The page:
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LUXURY TIMES: Bernard Arnault is nothing if not tenacious. On Thursday, the chairman of luxury giant LVMH Moët Hennessy Louis Vuitton reiterated his intention to acquire French financial daily Les Echos from Britain’s Pearson Group plc. It came as Fimalac, a French financial services firm, submitted a 245 million euro counter bid ($337.8 million at current exchange) to LVMH’s 240 million euro bid ($331 million). LVMH has been facing mounting opposition in the press over its editorial ambitions, but in a statement, the company said it continued exclusive discussions with Pearson and countered charges it would impede editorial independence and cut jobs. LVMH already owns five publications, including rival financial daily La Tribune, and employs some 300 journalists. — Miles Socha
PICTURE STORIES: On the heels of Aeffe’s IPO news, the company is rolling out ad campaigns for two of its key divisions, one with its regular photographer, Steven Meisel, the other using Peter Lindbergh for the second season in a row.
Alberta Ferretti‘s fall-winter print ads will spotlight Julia Stegner and Adina Fohlin, photographed by Meisel.
For Moschino, a group of unknown models were pulled together for this fall’s Moschino ads, with lensman Lindbergh.
For the Ferretti campaign, the designer wanted to convey a sense of dualism by photographing the leggy brunettes as a twosome posing in and around a modernistic house in Los Angeles. “When I started to think about the fall-winter advertising campaign, I had in mind the idea of ‘the double,”’ Ferretti said. “My idea was to reflect the reality of contemporary life, in which women use the game of duality to better assert their complex personality.”
This marks the first time in 11 years the designer has tapped Meisel to shoot her ads, which will run in the August editions of Vogue, W, Vanity Fair, In Style and Elle.
For Moschino, Lindbergh’s work is reminiscent of what he did in the Nineties. The new ads feature all fresh faces who have yet to make their mark in the modeling world. There are ads with different combinations of 28 women wearing Moschino and Cheap and Chic. Patti Wilson styled the campaign, Odile Gilbert was the hairstylist and Ellis Faas handled makeup. The Moschino campaign will also launch in the August issues of national publications. Executives at Aeffe declined to comment on either campaign’s media buy. — Rosemary Feitelberg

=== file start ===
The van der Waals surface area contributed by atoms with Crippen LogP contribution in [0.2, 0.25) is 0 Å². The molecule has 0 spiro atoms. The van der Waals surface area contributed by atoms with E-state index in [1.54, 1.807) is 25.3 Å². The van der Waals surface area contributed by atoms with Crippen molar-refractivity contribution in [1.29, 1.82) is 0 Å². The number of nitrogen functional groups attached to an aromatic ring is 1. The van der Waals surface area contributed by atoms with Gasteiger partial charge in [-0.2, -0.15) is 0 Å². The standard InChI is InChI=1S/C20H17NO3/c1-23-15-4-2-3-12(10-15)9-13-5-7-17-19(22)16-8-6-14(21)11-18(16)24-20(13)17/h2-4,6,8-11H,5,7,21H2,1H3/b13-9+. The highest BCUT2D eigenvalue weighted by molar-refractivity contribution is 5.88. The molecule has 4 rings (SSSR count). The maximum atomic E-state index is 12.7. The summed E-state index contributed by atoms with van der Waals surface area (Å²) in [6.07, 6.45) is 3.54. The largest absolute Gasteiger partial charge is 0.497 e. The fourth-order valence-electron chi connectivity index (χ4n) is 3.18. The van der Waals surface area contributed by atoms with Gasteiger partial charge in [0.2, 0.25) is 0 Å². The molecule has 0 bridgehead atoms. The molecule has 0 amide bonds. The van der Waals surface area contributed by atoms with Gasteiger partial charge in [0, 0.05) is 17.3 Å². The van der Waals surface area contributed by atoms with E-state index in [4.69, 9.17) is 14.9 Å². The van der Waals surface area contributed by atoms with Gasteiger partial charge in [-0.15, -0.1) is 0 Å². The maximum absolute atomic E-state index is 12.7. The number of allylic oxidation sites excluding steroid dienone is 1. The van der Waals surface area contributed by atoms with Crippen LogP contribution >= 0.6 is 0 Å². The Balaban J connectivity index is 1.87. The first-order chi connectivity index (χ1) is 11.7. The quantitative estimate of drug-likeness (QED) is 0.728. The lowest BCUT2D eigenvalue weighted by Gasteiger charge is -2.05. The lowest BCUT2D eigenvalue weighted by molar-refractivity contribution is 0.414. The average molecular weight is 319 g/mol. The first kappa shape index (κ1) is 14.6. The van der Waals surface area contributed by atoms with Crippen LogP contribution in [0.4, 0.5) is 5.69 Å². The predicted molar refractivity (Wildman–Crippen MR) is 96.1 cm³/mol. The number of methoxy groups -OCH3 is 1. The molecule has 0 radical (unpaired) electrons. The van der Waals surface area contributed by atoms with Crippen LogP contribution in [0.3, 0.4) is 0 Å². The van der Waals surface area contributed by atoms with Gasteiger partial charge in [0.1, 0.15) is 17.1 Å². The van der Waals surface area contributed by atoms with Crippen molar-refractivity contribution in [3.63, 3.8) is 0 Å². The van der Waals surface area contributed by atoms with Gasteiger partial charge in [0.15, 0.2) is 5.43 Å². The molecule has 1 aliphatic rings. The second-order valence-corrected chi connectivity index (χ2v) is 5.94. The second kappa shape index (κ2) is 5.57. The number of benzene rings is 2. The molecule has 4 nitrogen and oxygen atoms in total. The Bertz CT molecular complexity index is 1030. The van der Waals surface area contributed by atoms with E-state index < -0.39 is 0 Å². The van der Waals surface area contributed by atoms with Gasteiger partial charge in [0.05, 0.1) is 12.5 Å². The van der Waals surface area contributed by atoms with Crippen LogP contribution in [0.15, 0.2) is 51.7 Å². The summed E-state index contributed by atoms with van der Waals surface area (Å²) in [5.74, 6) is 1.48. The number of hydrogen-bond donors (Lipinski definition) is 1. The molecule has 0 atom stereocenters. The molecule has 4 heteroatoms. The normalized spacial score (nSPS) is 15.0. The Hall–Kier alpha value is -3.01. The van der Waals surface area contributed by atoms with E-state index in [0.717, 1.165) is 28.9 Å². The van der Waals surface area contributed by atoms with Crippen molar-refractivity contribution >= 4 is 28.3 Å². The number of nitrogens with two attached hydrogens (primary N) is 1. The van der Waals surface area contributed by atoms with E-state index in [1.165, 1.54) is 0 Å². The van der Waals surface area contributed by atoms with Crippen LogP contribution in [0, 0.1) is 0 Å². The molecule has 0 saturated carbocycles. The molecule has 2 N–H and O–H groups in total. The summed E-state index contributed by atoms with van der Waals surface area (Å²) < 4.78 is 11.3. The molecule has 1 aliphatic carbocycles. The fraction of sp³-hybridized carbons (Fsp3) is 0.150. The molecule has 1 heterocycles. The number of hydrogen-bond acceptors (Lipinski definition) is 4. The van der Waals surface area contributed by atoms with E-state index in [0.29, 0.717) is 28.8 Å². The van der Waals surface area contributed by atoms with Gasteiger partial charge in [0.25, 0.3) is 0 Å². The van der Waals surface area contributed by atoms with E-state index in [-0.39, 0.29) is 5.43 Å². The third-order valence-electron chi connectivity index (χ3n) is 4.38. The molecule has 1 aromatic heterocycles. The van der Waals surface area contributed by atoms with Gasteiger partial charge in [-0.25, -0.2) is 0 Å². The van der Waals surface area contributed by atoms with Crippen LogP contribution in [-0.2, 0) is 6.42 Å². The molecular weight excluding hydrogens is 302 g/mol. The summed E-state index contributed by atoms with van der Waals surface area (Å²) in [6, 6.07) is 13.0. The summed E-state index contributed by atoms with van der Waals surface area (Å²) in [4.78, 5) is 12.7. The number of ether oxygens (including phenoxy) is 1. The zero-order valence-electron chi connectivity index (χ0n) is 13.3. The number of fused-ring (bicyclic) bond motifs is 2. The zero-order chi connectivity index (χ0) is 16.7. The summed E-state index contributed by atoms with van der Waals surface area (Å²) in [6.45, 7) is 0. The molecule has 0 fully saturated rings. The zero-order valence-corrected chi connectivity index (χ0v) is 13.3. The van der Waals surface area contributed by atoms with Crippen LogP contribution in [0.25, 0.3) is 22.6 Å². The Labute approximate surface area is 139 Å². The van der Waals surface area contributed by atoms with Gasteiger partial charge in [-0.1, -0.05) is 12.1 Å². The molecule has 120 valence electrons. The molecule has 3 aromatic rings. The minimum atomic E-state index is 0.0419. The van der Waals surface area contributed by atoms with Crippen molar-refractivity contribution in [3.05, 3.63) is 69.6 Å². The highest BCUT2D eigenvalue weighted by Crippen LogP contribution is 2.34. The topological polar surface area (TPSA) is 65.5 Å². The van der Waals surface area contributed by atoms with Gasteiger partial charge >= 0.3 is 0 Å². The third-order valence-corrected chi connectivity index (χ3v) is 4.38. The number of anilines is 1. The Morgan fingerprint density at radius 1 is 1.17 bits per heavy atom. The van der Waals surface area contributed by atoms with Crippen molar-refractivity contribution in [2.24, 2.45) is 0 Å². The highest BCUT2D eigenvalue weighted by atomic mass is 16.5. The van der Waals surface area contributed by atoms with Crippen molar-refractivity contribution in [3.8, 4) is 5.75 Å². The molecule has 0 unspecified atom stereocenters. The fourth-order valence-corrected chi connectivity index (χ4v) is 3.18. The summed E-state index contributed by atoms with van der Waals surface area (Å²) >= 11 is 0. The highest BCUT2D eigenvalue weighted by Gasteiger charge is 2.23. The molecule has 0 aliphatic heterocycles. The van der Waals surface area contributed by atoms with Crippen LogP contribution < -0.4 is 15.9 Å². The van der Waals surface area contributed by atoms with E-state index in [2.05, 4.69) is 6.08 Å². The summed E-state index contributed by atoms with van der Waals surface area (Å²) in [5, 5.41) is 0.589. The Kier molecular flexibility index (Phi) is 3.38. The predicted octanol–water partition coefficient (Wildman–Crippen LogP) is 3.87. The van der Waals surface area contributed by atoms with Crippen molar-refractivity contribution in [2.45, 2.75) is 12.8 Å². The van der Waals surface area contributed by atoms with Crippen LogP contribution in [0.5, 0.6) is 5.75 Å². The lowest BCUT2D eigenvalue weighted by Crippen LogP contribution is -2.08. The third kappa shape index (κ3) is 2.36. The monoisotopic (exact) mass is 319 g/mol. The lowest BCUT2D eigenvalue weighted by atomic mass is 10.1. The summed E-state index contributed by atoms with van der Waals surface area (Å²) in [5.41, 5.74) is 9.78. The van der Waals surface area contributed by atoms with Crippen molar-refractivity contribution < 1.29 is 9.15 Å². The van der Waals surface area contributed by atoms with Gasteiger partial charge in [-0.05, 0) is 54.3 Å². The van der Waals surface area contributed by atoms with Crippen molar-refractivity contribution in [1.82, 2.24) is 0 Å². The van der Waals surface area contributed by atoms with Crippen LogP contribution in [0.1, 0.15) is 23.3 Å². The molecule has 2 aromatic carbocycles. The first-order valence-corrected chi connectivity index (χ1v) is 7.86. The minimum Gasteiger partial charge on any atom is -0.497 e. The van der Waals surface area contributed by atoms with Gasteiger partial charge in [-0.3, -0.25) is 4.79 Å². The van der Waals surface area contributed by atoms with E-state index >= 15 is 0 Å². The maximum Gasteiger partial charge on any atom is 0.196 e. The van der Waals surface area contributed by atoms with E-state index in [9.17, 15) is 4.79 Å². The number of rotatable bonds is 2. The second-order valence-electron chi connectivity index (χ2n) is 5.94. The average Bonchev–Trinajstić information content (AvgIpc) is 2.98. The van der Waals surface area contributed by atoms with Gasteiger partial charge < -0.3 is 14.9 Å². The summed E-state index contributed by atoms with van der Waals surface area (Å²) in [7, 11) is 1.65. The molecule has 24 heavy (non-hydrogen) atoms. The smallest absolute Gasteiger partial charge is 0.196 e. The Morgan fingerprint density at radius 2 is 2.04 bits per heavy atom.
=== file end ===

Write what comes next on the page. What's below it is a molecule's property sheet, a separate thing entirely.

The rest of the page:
This story first appeared in the July 13, 2007 issue of WWD. Subscribe Today.
BUT WHO’S COUNTING? Up until Kanye West’s arrival, it would have been easy to characterize the crowd atop the Gramercy Park Hotel Wednesday, gathered to celebrate editor in chief Jim Nelson‘s decade at GQ, as more casual and less lacquered than that rooftop commonly sees. After all, assistants and fact-checkers were mingling with, or at least near, the top of the masthead — Nelson and publisher Peter King Hunsinger, among others — and excepting the likes of designers Thom Browne and Italo Zucchelli, the prevailing dress was distinctly rumpled. But there was West, who performed at a GQ party in Milan two years ago, and who, as crowd chatter had it, was angling for a cover.
For those keeping track of Nelson’s succession of Art Cooper in 2003, that’s 10 years at the magazine, not 10 years as editor in chief. That technicality drew some snark from a few party poopers. A spokesman for the magazine insisted that GQ had “consciously and seriously played down” the party, which had no photographer in attendance. (Not counting Terry Richardson and Mark Seliger, who were strictly off-duty.) Two reporters were invited, but assured coverage was not the goal. “This was definitely done so as not to conflict with or confuse anyone about the focus we have in 2007 on [GQ’s] 50th anniversary,” the spokesman said. Festivities for that occasion kicked off in Milan, with more expected in the fall. — Irin Carmon
PRESCRIPTION FILLED: Magazines saw an increase in ad spending for the first half of 2007, thanks to the drugs and remedies category, which scored double-digit revenue and page growth, at 17 and 11 percent, respectively. In fact, during the first half of 2007, magazines saw in increase in spending in eight major advertising categories, including drugs and remedies; toiletries and cosmetics; food and food products; apparel and accessories; direct response; media and advertising; retail, and public transportation, hotels and resorts. But not all categories fared as well — home furnishings and supplies proved to be the biggest loser in ad pages, down more than 14 percent for the first half.
According to the Publishers Information Bureau, total magazine rate-card reported ad revenue for the first half of this year rose 6 percent, compared with the same six-month period a year ago. Meanwhile, ad pages, which came in at 114,659, were down only 0.5 percent compared with the first half of 2006. — Amy Wicks
NEW HIRE: Vibe Media Group has appointed Steve Aaron chief executive officer, succeeding Eric Gertler, who left Vibe after less than a year to start a digital content company. Aaron comes to Vibe from Future US, home to the Official Xbox Magazine and Revolver, “The world’s leading rock magazine.” Prior to Future, Aaron was the senior vice president group publisher at American Media and also spent 12 years at Hachette Filipacchi Media.